Remember those rainy days in elementary school? Sitting in your assigned desk and staring at the clock, counting down the minutes until lunch. Suddenly, the door swings open and an assistant teacher wheels in the TV cart. The classroom instantly fills with excited chatter. The mood lifts. Your teacher, exhausted from hours of trying to hold your attention and fill your brain with things you don’t want to learn, sits back in her swivel chair and sips her coffee. Cue the upbeat music and chanting. It’s a Bill Nye day.
If you went to elementary school in the ’90s or early 2000s, you most likely feel nostalgic right now. To our generation, Bill Nye is a hero. He taught science in a way that didn’t make you feel like you were being forced to learn information that would never apply to your life. His experiments were fun, accessible and easy to understand. Although the underlying scientific principles were often complex and highly theoretical, he would present them in a way that made sense within the context of everyday life. Whether it was holding a recently used comb near water to see how it would bend away from the negative charge, dropping a watermelon off a parking garage roof to demonstrate gravity or blowing bubbles into a jar of sea water to demonstrate ocean acidification, Bill Nye brought science — the subject often feared the most by elementary school kids — into the realm of possibility.
Fast forward 20 years, and the same charismatic man whose presence once graced our classrooms is still at it, using his geeky charm and knowledge to infatuate the world with a love for science. The problem is, the world is a lot harder to influence than a group of second graders. In his new film, Bill Nye: Science Guy, Nye goes head-to-head with climate change deniers, creationists and a whole host of anti-science personalities to try and persuade them that the world is in trouble because of humanity’s own doing. The rivalry most central to the film is between Nye and creationist and anti-evolutionist Ken Ham.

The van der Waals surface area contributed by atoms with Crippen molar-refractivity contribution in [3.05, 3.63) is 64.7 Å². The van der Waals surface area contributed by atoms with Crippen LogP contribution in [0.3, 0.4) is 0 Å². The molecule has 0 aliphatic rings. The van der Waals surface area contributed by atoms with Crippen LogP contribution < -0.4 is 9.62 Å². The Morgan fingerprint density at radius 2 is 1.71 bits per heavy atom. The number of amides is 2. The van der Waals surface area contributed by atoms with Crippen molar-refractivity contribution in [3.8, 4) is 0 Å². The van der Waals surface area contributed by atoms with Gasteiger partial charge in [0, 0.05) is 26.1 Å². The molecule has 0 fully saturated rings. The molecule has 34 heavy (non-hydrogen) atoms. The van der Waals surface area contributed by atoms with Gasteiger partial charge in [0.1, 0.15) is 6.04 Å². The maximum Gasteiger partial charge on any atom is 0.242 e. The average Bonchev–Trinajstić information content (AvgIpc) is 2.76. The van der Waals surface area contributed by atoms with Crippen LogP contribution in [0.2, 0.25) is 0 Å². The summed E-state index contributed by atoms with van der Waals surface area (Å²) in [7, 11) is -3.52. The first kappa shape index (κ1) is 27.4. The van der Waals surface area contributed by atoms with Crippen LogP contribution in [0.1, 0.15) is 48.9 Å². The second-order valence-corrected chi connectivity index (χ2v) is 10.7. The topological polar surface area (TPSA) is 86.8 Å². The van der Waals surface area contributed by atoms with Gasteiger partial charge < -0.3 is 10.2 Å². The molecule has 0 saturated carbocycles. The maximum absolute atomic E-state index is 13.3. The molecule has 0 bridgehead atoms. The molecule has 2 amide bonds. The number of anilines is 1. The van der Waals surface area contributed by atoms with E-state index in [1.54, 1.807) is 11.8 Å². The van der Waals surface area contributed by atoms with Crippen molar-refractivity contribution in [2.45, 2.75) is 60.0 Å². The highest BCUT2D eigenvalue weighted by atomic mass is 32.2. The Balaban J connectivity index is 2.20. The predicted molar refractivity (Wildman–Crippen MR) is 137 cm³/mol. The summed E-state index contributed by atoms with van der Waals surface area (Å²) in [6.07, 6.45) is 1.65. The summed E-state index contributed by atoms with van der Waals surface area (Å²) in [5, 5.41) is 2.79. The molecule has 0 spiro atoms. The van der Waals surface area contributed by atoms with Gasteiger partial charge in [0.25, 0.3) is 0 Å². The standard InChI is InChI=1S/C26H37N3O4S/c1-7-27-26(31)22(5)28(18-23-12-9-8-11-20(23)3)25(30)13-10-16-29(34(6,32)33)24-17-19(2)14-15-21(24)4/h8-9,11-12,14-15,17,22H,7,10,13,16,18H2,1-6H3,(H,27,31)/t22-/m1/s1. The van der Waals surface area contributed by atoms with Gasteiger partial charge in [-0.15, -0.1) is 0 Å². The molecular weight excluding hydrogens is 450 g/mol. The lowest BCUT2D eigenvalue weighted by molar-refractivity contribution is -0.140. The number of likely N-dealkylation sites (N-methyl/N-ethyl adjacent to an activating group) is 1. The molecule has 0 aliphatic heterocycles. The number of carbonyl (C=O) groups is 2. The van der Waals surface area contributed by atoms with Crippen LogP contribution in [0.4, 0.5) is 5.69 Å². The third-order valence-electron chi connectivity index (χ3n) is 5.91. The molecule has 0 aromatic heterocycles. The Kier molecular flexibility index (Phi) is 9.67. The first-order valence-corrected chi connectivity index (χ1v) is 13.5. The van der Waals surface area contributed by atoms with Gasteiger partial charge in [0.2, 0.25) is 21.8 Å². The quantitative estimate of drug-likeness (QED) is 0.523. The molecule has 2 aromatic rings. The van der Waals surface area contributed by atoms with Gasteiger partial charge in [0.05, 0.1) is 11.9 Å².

An Australian Christian fundamentalist and author of several books, Ham is probably most famous — or perhaps infamous — for being the president of the “Creation Museum,” an interactive museum in Petersburg, Kentucky that teaches the history of the world as told in the Bible. Some of the museum’s prominent features include cavemen in tropical dioramas living alongside dinosaurs, Lucy, the beloved Australopithecus afarensis pictured as a gorilla, and countless other exhibits that bolster the claim that the earth is only 6,000 years old and that evolution is a myth.
The heated rivalry between Nye and Ham culminated in a famous debate that took place at the Creation Museum on Feb. 4, 2014, which went on for approximately two and a half hours. Each participant gave a 30-minute introduction arguing why his belief is a viable explanation for how life originated. Back and forth they went, Nye passionately presenting his evidence and Ham calmly countering it with quotes from the Bible. When the debate was over, there was no clear winner. Both argued fervently that his own position was the only correct one, and neither would budge. As presented in the film, the Twitter storm that followed overwhelmingly supported Nye as the clear winner, but those who said otherwise were already in support of the creationist view.
So, what did this accomplish? As it turned out, according to the film, the debate functioned as a publicity stunt for the Creation Museum, bringing in hundreds of thousands of dollars in ticket sales in the following months. Nye didn’t lose face by engaging in the debate, but he also most likely didn’t “convert” anyone who wasn’t already in support of him — seemingly his motivation for taking part in the debate in the first place. Herein lies the question: can someone who so effectively communicated science to kids do the same for adults?